Palestinians Right Of Return: Where? Officially Stateless
Hezbollah and Palestinians
“The response to the massacre at Sabra-Shatila was for the resistance to become active in Lebanon. If the Lebanese people had given up on the resistance, they too would have been complicit in the massacres of Qana and Sabra and Shatila.”
– Hasan Nassallah June 4, 2002
“We renew our pledge to Jerusalem, to the Palestinians, and to the cause and Imam of Jerusalem; their city will forever remain in our souls, and will continue to be our cause, our battle, and our ultimate objective.”
– Hasan Nassallah October 28, 2005
The fundamental consequences of the 1982 Massacre at Sabra-Shatila and the founding of Hezbollah are two seismic events from the same time and place which some argue are locked in an embrace that will return Palestine to the Palestinians
In fewer than 45 minutes following the explosion in Islamabad at the 315-room Marriott Hotel during the Ramadan Iftar mealtime, Saturday, Hezbollah security units nearly invisibly secured the area of the 162-room Beirut Marriott Hotel. One of the embassies they secured was that of Palestine, which opened last year.
The security precautions were less out of love for the Bush administration, which the movement considers a rogue terrorist regime, or love for the Zionist-owned hotel chain, than the fact that the Marriott is within one of Hezbollah’s densely populated base areas. Dahiyeh, which includes several southern Beirut neighborhoods, often erroneously referred to as “suburbs”, is less than a mile from the Palestinian refugee area known as Sabra-Shatila.
Hezbollah works regularly to intercept elements openly boasting of or secretly planning on attacking its neighborhoods. Some being watched and infiltrated are Al Qaida inspired Sunni Salafist cells, who consider Shia Hezbollah more their enemy than they do the US or Israeli governments. Contrary to Robert Fisk’s recent reports, these groups are indeed growing in Lebanon and inside the Palestinian Camps, particularly Ain el Helwe, Bedawi. They are trying to launch in the so far peaceful camps near Tyre. This observer would agree with Fisk that it will not be easy for Al Qaida to find enough supporters and adherents of the Salafi-Jihadi ideology to challenge the strength of Hezbollah’s well-organized partisans. Yet, no fewer than 11 Al Qaida-inspired groups, eager to destabilize Lebanon, and sometimes related to US-Israel projects, have been organizing according to Palestinian Popular Committee Representatives inside the Camps. Some of their goals are being telegraphed by the rising campaign of threats coming from their sometime-sponsors in Tel Aviv and Washington.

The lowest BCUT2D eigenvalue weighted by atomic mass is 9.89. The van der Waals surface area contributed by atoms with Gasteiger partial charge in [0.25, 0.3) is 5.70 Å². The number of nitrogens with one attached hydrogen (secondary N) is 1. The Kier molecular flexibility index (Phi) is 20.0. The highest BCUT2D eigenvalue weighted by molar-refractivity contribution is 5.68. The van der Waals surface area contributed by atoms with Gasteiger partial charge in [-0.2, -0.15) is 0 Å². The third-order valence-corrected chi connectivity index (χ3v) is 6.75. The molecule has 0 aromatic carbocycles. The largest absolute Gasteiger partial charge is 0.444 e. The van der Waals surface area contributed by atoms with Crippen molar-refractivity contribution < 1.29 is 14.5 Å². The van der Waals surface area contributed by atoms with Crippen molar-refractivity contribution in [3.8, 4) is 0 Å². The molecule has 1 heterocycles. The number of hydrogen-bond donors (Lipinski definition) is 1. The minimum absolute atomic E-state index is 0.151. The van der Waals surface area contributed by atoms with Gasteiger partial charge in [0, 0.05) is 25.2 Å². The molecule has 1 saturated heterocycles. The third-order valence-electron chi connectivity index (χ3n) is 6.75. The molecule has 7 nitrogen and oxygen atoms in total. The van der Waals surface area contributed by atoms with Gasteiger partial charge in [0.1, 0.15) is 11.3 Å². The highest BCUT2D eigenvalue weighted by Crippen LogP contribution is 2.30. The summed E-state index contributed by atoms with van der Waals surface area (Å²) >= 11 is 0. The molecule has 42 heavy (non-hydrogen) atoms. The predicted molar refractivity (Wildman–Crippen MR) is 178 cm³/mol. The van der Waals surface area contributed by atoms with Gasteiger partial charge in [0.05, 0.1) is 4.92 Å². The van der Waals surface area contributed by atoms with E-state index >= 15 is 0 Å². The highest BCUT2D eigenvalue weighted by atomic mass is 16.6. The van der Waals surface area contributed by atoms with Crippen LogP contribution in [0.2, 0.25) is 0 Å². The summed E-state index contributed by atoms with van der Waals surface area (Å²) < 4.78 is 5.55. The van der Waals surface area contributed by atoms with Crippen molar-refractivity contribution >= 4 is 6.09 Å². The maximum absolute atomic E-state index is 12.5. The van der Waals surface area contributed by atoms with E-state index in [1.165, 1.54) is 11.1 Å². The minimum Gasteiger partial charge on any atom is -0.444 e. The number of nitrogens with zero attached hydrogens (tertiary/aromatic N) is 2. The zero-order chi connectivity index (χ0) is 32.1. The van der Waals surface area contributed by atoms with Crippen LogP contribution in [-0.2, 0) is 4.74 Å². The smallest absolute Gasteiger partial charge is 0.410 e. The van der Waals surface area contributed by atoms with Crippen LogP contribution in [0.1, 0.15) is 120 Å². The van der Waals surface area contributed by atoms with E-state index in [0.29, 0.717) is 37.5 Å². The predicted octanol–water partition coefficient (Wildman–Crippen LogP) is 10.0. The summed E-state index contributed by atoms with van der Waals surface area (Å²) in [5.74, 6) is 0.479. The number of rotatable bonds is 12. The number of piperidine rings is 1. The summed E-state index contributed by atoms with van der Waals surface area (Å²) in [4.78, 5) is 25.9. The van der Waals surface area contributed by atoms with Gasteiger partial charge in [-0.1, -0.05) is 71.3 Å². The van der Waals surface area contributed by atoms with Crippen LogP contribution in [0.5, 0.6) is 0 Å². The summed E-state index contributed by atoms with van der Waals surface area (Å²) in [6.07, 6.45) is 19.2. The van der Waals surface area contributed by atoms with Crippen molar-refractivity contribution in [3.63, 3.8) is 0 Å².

The Angry Bear Returns to the Levant
When the rest of the story is able to be told concerning what really was happening during the late April and early May events in West Beirut, the facts will support a very different conclusion than the narrative offered by the Welch Club. Researchers expect to elucidate contents of ten and one half hours of taped conversations between Washington and its Lebanese surrogates. Conversations are referred to during a meeting between Hezbollah’s number two, Sheifk Naim Qassim, and a former US Ambassador with his American delegation during a July 2008 dialogue in Dahiyeh. A full report of the May events will also document details of what is known by many here, that every incoming and outgoing communication at the US Embassy is carefully monitored, analyzed and contemplated. The same with Israeli Sunday Cabinet meetings.
This week the Israeli Army’s Information Security Chief, Colonel Ram Dor, complained in the Israeli newspaper, Yediot Ahronot (Latest News) that Russia is relaying intelligence information to Hezbollah. Dor said Russian Navy spy ships and Russian personnel serving at monitoring stations on the Syrian side of the Golan Heights carry out intercept and hacking missions and relay Israeli secrets to Hezbollah.
“My evaluation is that such facilities can cover most of Israel’s territory,” Dor said.
The US intelligence unit in the American Embassy in Beirut also blames the hacking and sharing of its ‘most secured communications’ on the Russians while others claim its tit-for-tat for what the Mossad and CIA did early last year in Georgia.
US Embassy Internet security experts are unclear to what extent the Russian military is directly responsible for “communication compromises,” but they claim that the traffic patterns and servers used in the operation are definitely coming out of Russia and result from increased Russian activity in the Middle East.
Some in Beirut speculate that this explains why the meticulously planned US/Israeli “May Surprise” turned out to be a ”May Surprise” for its sponsors and their local teammates, who were dropped like a bad habit when the project imploded.
To counter this problem, the US Defense Intelligence Agency’s newly created Defense Counterintelligence and Human Intelligence Center is authorized for the first time to carry out “strategic offensive counterintelligence operations” in Lebanon and against any group anywhere which the Bush administration considers “terrorist,” according to Mike Pick of the DEA, who will direct the program.
Covert offensive operations will be carried out in Lebanon and abroad against people known or suspected to be connected to foreign intelligence or international terrorist activities, according to Toby Sullivan, Director of Counterintelligence for James R. Clapper, Jr., the Undersecretary of Defense for Intelligence.